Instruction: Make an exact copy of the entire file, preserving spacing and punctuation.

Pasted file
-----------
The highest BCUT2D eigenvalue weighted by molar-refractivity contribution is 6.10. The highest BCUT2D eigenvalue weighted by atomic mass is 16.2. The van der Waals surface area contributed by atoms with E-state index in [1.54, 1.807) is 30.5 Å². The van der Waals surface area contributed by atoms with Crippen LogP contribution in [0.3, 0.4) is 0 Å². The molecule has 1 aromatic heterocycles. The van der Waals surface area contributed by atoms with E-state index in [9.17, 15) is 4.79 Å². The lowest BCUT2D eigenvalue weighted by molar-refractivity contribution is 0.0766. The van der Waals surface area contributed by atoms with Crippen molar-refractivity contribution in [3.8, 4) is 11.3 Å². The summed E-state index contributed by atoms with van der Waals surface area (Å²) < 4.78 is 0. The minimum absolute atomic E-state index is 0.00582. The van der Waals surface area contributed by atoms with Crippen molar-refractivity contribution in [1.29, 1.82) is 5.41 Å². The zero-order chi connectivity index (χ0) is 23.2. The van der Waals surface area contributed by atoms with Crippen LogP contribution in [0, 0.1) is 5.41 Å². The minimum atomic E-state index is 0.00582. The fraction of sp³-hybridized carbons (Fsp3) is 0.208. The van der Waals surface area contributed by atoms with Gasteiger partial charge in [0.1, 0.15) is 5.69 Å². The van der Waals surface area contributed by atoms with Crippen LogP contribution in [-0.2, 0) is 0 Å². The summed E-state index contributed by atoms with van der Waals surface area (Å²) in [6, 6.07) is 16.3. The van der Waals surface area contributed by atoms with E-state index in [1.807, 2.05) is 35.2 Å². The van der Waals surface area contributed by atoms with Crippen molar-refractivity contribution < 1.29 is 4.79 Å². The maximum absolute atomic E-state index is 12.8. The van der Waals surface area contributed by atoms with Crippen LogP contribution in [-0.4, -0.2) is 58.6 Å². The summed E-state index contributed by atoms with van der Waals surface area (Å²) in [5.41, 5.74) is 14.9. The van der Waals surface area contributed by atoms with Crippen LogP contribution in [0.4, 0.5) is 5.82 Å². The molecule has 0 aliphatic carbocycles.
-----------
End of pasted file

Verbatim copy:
The highest BCUT2D eigenvalue weighted by molar-refractivity contribution is 6.10. The highest BCUT2D eigenvalue weighted by atomic mass is 16.2. The van der Waals surface area contributed by atoms with E-state index in [1.54, 1.807) is 30.5 Å². The van der Waals surface area contributed by atoms with Crippen LogP contribution in [0.3, 0.4) is 0 Å². The molecule has 1 aromatic heterocycles. The van der Waals surface area contributed by atoms with E-state index in [9.17, 15) is 4.79 Å². The lowest BCUT2D eigenvalue weighted by molar-refractivity contribution is 0.0766. The van der Waals surface area contributed by atoms with Crippen molar-refractivity contribution in [3.8, 4) is 11.3 Å². The summed E-state index contributed by atoms with van der Waals surface area (Å²) < 4.78 is 0. The minimum absolute atomic E-state index is 0.00582. The van der Waals surface area contributed by atoms with Crippen molar-refractivity contribution in [1.29, 1.82) is 5.41 Å². The zero-order chi connectivity index (χ0) is 23.2. The van der Waals surface area contributed by atoms with Crippen LogP contribution in [0, 0.1) is 5.41 Å². The minimum atomic E-state index is 0.00582. The fraction of sp³-hybridized carbons (Fsp3) is 0.208. The van der Waals surface area contributed by atoms with Gasteiger partial charge in [0.1, 0.15) is 5.69 Å². The van der Waals surface area contributed by atoms with Crippen LogP contribution in [-0.2, 0) is 0 Å². The summed E-state index contributed by atoms with van der Waals surface area (Å²) in [6, 6.07) is 16.3. The van der Waals surface area contributed by atoms with E-state index in [1.807, 2.05) is 35.2 Å². The van der Waals surface area contributed by atoms with Crippen molar-refractivity contribution < 1.29 is 4.79 Å². The maximum absolute atomic E-state index is 12.8. The van der Waals surface area contributed by atoms with Crippen LogP contribution in [-0.4, -0.2) is 58.6 Å². The summed E-state index contributed by atoms with van der Waals surface area (Å²) in [5.41, 5.74) is 14.9. The van der Waals surface area contributed by atoms with Crippen LogP contribution in [0.4, 0.5) is 5.82 Å². The molecule has 0 aliphatic carbocycles.